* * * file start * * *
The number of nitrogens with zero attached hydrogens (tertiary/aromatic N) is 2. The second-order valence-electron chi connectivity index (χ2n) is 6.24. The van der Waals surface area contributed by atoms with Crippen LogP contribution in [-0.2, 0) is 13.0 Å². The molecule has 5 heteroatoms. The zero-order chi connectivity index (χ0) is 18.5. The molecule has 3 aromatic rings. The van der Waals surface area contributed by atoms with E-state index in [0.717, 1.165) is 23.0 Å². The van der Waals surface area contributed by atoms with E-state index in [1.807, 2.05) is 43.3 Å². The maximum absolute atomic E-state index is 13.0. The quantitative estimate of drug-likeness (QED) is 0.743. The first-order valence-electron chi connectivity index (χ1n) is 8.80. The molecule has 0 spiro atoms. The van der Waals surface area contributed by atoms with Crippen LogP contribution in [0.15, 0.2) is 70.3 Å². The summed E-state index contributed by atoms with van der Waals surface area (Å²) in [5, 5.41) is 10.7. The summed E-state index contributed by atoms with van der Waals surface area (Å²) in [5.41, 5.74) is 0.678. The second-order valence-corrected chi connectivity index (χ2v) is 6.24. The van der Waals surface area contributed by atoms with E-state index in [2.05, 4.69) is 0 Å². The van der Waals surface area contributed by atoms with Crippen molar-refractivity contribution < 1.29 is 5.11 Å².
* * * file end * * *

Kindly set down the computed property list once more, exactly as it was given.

The number of nitrogens with zero attached hydrogens (tertiary/aromatic N) is 2. The second-order valence-electron chi connectivity index (χ2n) is 6.24. The van der Waals surface area contributed by atoms with Crippen LogP contribution in [-0.2, 0) is 13.0 Å². The molecule has 5 heteroatoms. The zero-order chi connectivity index (χ0) is 18.5. The molecule has 3 aromatic rings. The van der Waals surface area contributed by atoms with E-state index in [0.717, 1.165) is 23.0 Å². The van der Waals surface area contributed by atoms with E-state index in [1.807, 2.05) is 43.3 Å². The maximum absolute atomic E-state index is 13.0. The quantitative estimate of drug-likeness (QED) is 0.743. The first-order valence-electron chi connectivity index (χ1n) is 8.80. The molecule has 0 spiro atoms. The van der Waals surface area contributed by atoms with Crippen LogP contribution in [0.15, 0.2) is 70.3 Å². The summed E-state index contributed by atoms with van der Waals surface area (Å²) in [5, 5.41) is 10.7. The summed E-state index contributed by atoms with van der Waals surface area (Å²) in [5.41, 5.74) is 0.678. The second-order valence-corrected chi connectivity index (χ2v) is 6.24. The van der Waals surface area contributed by atoms with E-state index in [2.05, 4.69) is 0 Å². The van der Waals surface area contributed by atoms with Crippen molar-refractivity contribution < 1.29 is 5.11 Å².